It’s 2014 and your teams are divided by platform, something like: Web, Mobile Web, Android, and iOS.

In order to launch features, product managers jump from platform to platform and teams move fast. Really fast. Lines of code in each repository increase to the point where you now name them “monoliths.” A few engineers maintain these monoliths when they need to, but no one is solely dedicated to the task. Engineers are distributed by platform; so communication on when to maintain the monoliths is easy, but presents another problem.

Can you continue to ship code efficiently if you depend entirely on these monoliths? It turns out that as you increase developers and the size of the code base, the number of rollbacks and unscheduled mobile point releases also increases. At first you notice only a few rollbacks, but as your team grows, you start to estimate when all pushes result in a rollback. This is not the typical “up and to the right graph” that companies look for.

Since rollbacks sound like a blocker, we’ve come up with an alternative: microservices. Then another: product teams.

Now the company can scale both infrastructure and team organization. Product teams have a common set of infrastructure; the button used on the Growth team is the same button used on the Contributions team. Function-based (core) teams spin up. They work on the parts that individual maintainers worked on in the days of the monolith. They’re dedicated to making sure that, in the long term, we’re coding sustainably. Communication becomes harder. In fact, communication complexity continues to increase. Core teams used to do all the changes needed for maintenance/infrastructure upgrades, but the organization has gotten so large they need to rely on product teams to do the bulk of the work. Core teams generate a list of maintenance items that product teams need to work on, but product teams have to concentrate on adding new products.

How do we prioritize work? Before we prioritize work, we need to identify who’s responsible for what. To tackle this problem, Core teams create tooling. Ownership becomes more defined with added metadata to “entities,” an abstract term used to describe things like code and alerting. All this ownership becomes shareable via the ownership service, and, we can now track migrations across the engineering organization with a tool called “migration-status.” We start by defining migrations from a “core team” perspective, but also have migrations from other infrastructure teams. Now that product teams are multi-disciplinary, we start to bombard them with an increasing number of messages to upgrade/migrate their infrastructure. Communication complexity increases and efficiency decreases.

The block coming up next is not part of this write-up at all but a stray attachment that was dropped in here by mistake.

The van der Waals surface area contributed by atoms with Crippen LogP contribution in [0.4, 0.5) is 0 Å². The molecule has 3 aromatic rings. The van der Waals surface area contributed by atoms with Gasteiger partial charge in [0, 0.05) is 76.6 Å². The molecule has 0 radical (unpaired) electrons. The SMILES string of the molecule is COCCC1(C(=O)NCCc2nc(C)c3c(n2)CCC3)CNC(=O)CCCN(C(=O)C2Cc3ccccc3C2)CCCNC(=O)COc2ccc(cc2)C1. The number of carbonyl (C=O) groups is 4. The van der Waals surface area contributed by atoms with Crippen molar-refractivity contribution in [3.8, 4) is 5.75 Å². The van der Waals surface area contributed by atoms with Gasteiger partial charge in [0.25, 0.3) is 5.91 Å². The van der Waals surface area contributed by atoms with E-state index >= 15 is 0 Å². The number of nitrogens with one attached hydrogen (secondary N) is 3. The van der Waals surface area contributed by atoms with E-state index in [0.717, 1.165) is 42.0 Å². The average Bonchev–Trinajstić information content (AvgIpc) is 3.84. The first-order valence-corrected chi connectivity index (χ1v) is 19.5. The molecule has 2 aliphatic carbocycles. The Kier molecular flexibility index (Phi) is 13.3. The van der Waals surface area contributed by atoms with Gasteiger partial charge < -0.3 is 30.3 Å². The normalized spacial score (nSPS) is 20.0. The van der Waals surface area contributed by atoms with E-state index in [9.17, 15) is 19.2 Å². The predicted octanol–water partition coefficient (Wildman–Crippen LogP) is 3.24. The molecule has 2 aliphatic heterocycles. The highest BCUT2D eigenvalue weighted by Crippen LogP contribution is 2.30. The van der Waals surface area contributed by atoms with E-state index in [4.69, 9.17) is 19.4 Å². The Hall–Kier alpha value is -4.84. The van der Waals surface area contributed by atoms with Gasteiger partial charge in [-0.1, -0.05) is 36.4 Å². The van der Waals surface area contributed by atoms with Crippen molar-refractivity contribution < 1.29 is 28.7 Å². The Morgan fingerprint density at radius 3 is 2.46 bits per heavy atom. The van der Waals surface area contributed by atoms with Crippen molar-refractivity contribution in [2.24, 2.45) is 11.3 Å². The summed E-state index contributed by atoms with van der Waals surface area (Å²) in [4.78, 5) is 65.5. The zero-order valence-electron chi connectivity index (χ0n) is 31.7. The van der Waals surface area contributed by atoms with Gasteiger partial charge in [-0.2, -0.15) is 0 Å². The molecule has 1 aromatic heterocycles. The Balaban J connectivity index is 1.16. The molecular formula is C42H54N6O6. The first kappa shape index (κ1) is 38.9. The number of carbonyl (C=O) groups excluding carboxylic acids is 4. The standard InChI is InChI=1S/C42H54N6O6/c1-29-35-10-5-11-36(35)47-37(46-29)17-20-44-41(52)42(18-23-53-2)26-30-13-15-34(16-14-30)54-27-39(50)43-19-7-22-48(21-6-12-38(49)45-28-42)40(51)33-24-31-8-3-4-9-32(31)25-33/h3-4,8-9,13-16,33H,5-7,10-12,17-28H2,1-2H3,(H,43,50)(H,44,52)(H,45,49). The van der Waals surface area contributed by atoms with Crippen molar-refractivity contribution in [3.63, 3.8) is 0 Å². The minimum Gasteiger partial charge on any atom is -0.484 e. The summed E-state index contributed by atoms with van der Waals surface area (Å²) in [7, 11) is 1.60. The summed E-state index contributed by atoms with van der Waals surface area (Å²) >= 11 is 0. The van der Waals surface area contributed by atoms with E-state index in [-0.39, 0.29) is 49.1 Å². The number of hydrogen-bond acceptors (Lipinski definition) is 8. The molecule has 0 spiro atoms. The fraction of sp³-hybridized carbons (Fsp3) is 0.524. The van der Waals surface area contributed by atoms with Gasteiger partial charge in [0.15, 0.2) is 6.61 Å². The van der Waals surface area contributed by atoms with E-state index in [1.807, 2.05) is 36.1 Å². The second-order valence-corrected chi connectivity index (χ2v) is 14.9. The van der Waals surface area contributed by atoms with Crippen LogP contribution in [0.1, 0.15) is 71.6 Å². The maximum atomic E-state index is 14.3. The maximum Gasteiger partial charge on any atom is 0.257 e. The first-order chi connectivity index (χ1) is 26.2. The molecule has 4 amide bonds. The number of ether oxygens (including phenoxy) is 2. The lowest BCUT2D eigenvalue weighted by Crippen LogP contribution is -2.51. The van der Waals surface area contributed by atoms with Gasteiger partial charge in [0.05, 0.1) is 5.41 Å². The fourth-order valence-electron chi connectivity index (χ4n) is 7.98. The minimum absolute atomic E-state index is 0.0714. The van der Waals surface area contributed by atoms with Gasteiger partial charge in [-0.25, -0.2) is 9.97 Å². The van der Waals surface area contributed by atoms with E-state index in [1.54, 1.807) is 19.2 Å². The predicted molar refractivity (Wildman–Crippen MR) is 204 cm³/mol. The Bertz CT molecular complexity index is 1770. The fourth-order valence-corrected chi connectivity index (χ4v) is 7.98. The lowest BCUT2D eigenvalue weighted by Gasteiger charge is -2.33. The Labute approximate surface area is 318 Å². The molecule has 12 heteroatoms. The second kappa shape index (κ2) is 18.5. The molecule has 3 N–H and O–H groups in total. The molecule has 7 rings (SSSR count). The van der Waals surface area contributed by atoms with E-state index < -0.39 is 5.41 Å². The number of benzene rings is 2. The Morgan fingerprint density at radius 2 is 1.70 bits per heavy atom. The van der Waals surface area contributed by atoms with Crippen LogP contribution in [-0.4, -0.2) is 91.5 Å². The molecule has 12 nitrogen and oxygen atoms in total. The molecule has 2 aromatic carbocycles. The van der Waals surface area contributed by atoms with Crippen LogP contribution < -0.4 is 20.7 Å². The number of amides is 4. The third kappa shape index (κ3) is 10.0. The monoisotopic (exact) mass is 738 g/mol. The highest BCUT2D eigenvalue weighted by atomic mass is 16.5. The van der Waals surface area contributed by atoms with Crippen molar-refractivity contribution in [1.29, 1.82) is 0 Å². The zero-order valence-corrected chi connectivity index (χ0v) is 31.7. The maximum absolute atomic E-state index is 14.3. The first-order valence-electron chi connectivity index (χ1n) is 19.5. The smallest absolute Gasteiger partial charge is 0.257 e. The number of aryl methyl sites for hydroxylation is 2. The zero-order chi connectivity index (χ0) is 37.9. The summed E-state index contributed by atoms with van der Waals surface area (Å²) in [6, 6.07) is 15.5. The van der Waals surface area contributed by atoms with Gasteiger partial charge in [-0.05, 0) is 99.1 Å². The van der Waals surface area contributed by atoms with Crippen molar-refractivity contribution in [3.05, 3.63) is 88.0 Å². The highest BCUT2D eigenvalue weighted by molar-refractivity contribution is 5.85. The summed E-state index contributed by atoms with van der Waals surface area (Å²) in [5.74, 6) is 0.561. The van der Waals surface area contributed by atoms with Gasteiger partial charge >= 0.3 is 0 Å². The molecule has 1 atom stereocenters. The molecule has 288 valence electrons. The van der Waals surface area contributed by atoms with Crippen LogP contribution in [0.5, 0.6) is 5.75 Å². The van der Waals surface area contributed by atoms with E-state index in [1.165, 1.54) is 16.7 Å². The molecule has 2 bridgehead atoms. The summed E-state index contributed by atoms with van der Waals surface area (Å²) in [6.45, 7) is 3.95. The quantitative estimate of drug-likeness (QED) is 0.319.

We start thinking of a way to tie together priorities from multiple teams. We need a solution that has a global view and seeks to control communication complexity. Just like how a notification platform for your users needs to figure out the right messages to send, we need a tool to surface the right reminders to the right teams. So, which messages are sent to which users?

Over the next few blog posts, we’ll walk you through what the Engineering Effectiveness Metrics (EE Metrics) Platform is and how we use it to reduce communication complexity. The first blog post will dive into our “Ownership” service. We’ll be talking about what it is, how we use it, and the value that it brings to our engineering organization. The second post will cover how we use the EE Metrics tool to increase awareness of developer velocity and code quality and to improve prioritization of critical migrations for product teams. We do all of these things while maintaining a safe space for teams and individuals.

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